I didn’t go to the End of the World (as Ushuaia is called by tourist-brochure-writers) because I was more interested in catching a ferry.
The Navimag Ferry, which plies the Chilean Fjords between Puerto Natales and Puerto Montt, is not a typical tourist cruise. It’s a working cargo ferry that has a few cabins for passengers, and much more room allocated to cows, cars, trucks and other unglamourous goods. However, the scenery it passes through is spectacular and it’s a special way to see a part of Chile that’s otherwise extremely remote and inaccessible.
Because it leaves only once a week (on Mondays travelling north from Puerto Natales, and on Fridays going back down south from Puerto Montt), I had to catch a bus straight from El Calafate to Puerto Natales, passing fields of dead cows (freaky!), lengthy Chilean border controls (requiring immediate consumption of my banana, as fresh produce from Argentina is viewed on about the same level as illegal narcotics), and a 10-block walk with all my luggage through a freezing downpour (oh the joy of arriving in a new country without any local currency to catch a taxi).
I spent a pleasant day in Puerto Natales, a sleepy, historical port whose main claim to fame is as the gateway to Torres Del Paine National Park. This was another Massive Tourist Must that I was forced to ignore – although not entirely reluctantly. Despite the offputting name, Torres del Paine (Towers of Paine) is an extremely popular hiking destination. However, the hikes are hardcore and the weather is apparently as moody as a manic depressive who refuses to take their medication.
The famous W-Circuit is also seriously pricey for a hike. Beds in the mountain Refugios cost between USD42 and 149 a night – and that’s for the cheapest bed in each Refugio. Add linen and food, and you’re looking at USD98 to 196 a person a night for a basic dorm (cough! splutter!). This seems to be a problem with the tourism boom in Argentina and Chile: Facilities are fine, but prices can be prohibitive, even for Europeans.
I joined the zombie hordes of tourists shuffling around the local Unimart supermarket trying to find braaaains… I mean food. In their cases, dried noodles for hiking meals. In mine, peanuts, biscuits and bottles of wine to smuggle on board the ferry. (My research had suggested that snacks would be necessary to supplement the slightly bland food.)
Then I went down to the Navimag offices to check in. I asked the nice man if he could give me a nice bed, preferably not too close to the loos. Since the ferry was far out of my price range, I’d booked the cheapest possible ticket: a USD380 passage in a C-class dormitory. The beds aren’t in actual cabins – they’re simply tucked into the corridors of the ship. Obviously being near the loos would mean lots of sleep-disturbing toilet traffic. The nice man gave me a nice smile and promised that he had given me a very nice bed.
I took my boarding pass and went off to saunter around town and photograph quaint old buildings until it was 9pm and time to board the boat. At boarding time, the passengers assembled in the hotel’s conference room. We walked the couple of 100 metres to the dock and onto the ferry via the enormous loading bay.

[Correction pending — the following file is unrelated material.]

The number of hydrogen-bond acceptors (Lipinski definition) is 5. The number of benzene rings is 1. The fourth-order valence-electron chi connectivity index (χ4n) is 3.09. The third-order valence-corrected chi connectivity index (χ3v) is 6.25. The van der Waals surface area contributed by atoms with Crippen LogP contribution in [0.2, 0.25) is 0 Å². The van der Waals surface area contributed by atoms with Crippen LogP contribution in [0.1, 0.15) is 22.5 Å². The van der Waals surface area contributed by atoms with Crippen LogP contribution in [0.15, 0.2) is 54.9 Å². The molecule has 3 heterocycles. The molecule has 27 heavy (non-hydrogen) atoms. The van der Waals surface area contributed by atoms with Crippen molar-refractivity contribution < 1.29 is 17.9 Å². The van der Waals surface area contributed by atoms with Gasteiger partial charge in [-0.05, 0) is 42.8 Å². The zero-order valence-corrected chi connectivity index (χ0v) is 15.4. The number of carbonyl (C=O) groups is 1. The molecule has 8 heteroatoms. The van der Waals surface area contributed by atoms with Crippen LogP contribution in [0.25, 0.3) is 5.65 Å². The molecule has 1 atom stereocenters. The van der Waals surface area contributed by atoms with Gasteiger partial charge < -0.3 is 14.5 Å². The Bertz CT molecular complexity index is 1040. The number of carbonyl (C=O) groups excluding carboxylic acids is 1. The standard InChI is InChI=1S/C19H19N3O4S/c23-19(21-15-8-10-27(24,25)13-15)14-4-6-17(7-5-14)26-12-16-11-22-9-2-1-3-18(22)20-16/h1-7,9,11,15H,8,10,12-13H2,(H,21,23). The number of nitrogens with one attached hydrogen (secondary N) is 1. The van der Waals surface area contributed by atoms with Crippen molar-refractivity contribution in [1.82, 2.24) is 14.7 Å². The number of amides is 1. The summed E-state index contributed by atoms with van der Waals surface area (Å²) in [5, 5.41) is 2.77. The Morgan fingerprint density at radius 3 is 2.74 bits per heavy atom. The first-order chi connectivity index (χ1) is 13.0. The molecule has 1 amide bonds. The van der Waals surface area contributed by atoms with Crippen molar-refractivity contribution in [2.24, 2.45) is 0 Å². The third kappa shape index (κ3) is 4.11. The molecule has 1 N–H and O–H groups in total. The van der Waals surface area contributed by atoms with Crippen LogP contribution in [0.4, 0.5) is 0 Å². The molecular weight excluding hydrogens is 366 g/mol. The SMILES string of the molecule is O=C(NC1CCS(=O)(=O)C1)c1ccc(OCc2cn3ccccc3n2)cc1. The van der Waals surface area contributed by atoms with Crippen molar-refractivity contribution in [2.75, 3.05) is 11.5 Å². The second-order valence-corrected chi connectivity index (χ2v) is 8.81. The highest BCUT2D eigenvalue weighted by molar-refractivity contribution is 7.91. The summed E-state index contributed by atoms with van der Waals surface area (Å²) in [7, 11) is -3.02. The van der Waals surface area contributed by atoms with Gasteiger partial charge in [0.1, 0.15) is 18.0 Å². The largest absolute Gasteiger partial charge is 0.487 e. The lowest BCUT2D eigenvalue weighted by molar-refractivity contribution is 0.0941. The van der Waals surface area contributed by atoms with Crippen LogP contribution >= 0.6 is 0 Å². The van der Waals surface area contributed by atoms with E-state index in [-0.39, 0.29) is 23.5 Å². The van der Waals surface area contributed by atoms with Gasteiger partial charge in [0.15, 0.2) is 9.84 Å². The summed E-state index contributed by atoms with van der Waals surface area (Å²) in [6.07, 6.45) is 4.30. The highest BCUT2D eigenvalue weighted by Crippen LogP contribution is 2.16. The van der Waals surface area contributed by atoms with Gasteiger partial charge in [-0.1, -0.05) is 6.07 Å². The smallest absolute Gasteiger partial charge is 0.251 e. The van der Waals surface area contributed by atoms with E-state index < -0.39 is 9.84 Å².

When I located my berth, I had a lovely surprise. The nice man had upgraded me from C class to BB: a proper cabin – with a window! – and only one cabin companion: a delightful Austrian lady named Andrea, who works in the travel industry in Peru. I mentally upgraded the nice man to the Wonderful Man.
I celebrated my good fortune that evening with a couple of Pisco Sours (my first ever) in the bar, before realising that I’d best stick to my smuggled booze in future: the tiny drinks were about R50 each.
Next morning, we were woken up at 5.30 by our MC on the intercom so that we could watch the captain navigate some ridiculously narrow Narrows. All of us crammed onto the top deck, gasping frequently because of the cold, the proximity of large chunks of tree-covered rock and the beauty of our surroundings.
In what would become an unchanging ritual for the next three days, we were then called to breakfast, then to lunch and then to supper. Not much else happened, apart from the scenery sliding by, the mid-morning nature talk (in which our MC usually managed to say something nasty about penguins, which he hates) and the evening nature film (which I didn’t bother watching as there were sunsets to watch outside instead).
Occasionally, someone would spot sea-life: some dolphins, sea lions or (memorably) a pair of young orcas (which I missed). My personal highlight was watching dolphins jumping into the sunset as rays of golden light streamed down onto them out of an apricot cloud. Oh yeah, and then then there was that rainbow over that glacier. Sigh…
Despite these great excitements, it was an uneventful voyage. Even the famously turbulent Golfo de Penas was the calmest it had been in years and only a couple of colourful splashes had to be mopped up by the amused staff. The weather, famously uncooperative, remained perfect, only occasionally lapsing into mist and drizzle when it remembered to.
I took little strolls on deck and little naps in my cabin, while waiting for meals to be called, so I could shuffle along in a queue to collect my tray of food, before sitting in the occasional patch of sunshine pretending to read a book. On the last evening, I actually got excited about the goodbye bingo game. At that point, I decided it was probably a good thing that the cruise was coming to an end: any longer and I might start getting the urge to wear tartan trousers and putty-coloured plastic shoes.
Still, it’s not often a 36-year-old gets the chance to feel perfectly on a par with a pensioner. And, in closing, I thought I’d just say something to all the 80-year-olds out there:
You guys are onto something.
(P.S. The other thing I did was take lots of photographs. Check out my Navimag photo album and you’ll see why.)